Why do we still not have a national retrofit strategy?

"There has never been a greater need for a national retrofit strategy. The right time for one was decades ago, but that doesn’t mean we shouldn’t implement an ambitious strategy now" - Paul Testa

At HomeNotes, we are serious about bringing more information to homeowners about how to future-proof their homes. We talk with Paul Testa from Hem Architects about why we still don’t have a national retrofit strategy, and here’s what he had to say . . .

Buildings are responsible for about 30% of primary energy use in the UK and nearly half of all carbon emissions, according to the Climate Change Committee. Combine this with the fact that at least 80% of the buildings that exist now will still be in use in 2050 and we can see clearly that we need to reduce the energy demand of our buildings, including our homes.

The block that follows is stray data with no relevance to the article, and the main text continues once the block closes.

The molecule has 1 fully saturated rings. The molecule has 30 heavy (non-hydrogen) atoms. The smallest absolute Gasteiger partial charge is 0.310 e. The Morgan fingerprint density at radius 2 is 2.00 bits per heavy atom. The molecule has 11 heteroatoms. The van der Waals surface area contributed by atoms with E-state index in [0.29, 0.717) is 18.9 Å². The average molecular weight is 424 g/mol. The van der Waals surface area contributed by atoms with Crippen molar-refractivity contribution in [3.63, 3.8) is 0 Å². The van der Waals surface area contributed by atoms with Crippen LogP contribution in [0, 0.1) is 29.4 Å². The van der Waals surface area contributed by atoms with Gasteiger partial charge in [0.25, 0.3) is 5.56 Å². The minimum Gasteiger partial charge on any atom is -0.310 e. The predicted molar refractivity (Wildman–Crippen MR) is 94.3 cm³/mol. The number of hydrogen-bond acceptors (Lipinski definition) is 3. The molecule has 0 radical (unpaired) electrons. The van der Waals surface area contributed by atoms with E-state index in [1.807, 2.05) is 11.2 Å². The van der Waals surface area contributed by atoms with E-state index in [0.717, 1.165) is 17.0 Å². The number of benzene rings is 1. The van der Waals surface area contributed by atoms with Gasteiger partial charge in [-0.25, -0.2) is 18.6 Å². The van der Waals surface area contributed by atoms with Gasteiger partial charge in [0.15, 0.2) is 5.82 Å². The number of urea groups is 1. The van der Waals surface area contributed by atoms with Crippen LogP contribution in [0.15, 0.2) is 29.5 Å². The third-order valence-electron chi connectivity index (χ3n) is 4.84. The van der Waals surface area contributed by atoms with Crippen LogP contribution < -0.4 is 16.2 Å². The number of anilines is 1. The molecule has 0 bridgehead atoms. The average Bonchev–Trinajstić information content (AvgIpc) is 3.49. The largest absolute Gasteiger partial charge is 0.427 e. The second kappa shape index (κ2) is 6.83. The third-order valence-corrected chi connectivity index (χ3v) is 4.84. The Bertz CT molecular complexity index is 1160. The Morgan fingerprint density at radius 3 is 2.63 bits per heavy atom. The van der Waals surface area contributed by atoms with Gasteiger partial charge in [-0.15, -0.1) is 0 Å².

Energy demand and carbon emissions, however, are only one part of the picture. The benefits of retrofitting homes such as from insulating a wall extend to helping improve homeowners’ health and lowering their long-term energy bills. Yet despite ardent campaigning from groups such as the Federation of Master Builders (FMB), the government has resisted calls to introduce a retrofitting strategy across the UK – even as part of its Heat and Buildings Strategy published in October.

 

There are lots of people who need funding mechanisms to incentivise and allow retrofitting to take place in their homes. These people are generally the most in need of the energy security, comfort and health benefits but are the least able to access these. This is why we need a national retrofit strategy.

 

The demand and need for retrofitting is huge. Cutting the UK’s carbon emissions is of great importance, while the cost of fuel is a big issue for many in the UK. According to the government, around 13% of English households are classed as fuel poor; these are people that will routinely have to decide between food and heating.